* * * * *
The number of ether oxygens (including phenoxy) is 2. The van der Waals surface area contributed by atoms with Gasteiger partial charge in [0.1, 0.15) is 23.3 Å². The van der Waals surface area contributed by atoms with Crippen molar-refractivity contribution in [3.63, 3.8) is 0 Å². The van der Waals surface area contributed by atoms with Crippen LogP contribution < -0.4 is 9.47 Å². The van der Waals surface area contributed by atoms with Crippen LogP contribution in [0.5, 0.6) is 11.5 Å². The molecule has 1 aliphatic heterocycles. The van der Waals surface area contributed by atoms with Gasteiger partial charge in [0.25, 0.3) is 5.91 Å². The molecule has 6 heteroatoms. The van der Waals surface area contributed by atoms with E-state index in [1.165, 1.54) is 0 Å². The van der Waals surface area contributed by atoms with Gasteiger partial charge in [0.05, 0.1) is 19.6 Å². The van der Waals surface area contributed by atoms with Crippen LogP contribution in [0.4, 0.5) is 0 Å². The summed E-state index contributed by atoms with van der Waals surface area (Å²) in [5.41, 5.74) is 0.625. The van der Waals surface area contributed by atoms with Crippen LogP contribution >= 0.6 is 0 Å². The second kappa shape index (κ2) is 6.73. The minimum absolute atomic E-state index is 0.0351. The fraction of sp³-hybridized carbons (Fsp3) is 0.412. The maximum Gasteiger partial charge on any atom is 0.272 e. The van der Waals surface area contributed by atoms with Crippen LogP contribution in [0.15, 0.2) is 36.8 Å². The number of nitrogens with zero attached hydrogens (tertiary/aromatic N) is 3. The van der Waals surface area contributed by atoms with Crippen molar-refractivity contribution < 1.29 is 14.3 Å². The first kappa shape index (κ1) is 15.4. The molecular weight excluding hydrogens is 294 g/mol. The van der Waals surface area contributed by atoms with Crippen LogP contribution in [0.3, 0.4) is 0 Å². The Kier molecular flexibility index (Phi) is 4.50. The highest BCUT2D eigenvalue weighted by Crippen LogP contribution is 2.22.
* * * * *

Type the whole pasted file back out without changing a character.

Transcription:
The number of ether oxygens (including phenoxy) is 2. The van der Waals surface area contributed by atoms with Gasteiger partial charge in [0.1, 0.15) is 23.3 Å². The van der Waals surface area contributed by atoms with Crippen molar-refractivity contribution in [3.63, 3.8) is 0 Å². The van der Waals surface area contributed by atoms with Crippen LogP contribution < -0.4 is 9.47 Å². The van der Waals surface area contributed by atoms with Crippen LogP contribution in [0.5, 0.6) is 11.5 Å². The molecule has 1 aliphatic heterocycles. The van der Waals surface area contributed by atoms with Gasteiger partial charge in [0.25, 0.3) is 5.91 Å². The molecule has 6 heteroatoms. The van der Waals surface area contributed by atoms with E-state index in [1.165, 1.54) is 0 Å². The van der Waals surface area contributed by atoms with Gasteiger partial charge in [0.05, 0.1) is 19.6 Å². The van der Waals surface area contributed by atoms with Crippen LogP contribution in [0.4, 0.5) is 0 Å². The summed E-state index contributed by atoms with van der Waals surface area (Å²) in [5.41, 5.74) is 0.625. The van der Waals surface area contributed by atoms with Crippen LogP contribution >= 0.6 is 0 Å². The second kappa shape index (κ2) is 6.73. The minimum absolute atomic E-state index is 0.0351. The fraction of sp³-hybridized carbons (Fsp3) is 0.412. The maximum Gasteiger partial charge on any atom is 0.272 e. The van der Waals surface area contributed by atoms with Crippen LogP contribution in [0.15, 0.2) is 36.8 Å². The number of nitrogens with zero attached hydrogens (tertiary/aromatic N) is 3. The van der Waals surface area contributed by atoms with Crippen molar-refractivity contribution < 1.29 is 14.3 Å². The first kappa shape index (κ1) is 15.4. The molecular weight excluding hydrogens is 294 g/mol. The van der Waals surface area contributed by atoms with Crippen LogP contribution in [0.3, 0.4) is 0 Å². The Kier molecular flexibility index (Phi) is 4.50. The highest BCUT2D eigenvalue weighted by Crippen LogP contribution is 2.22.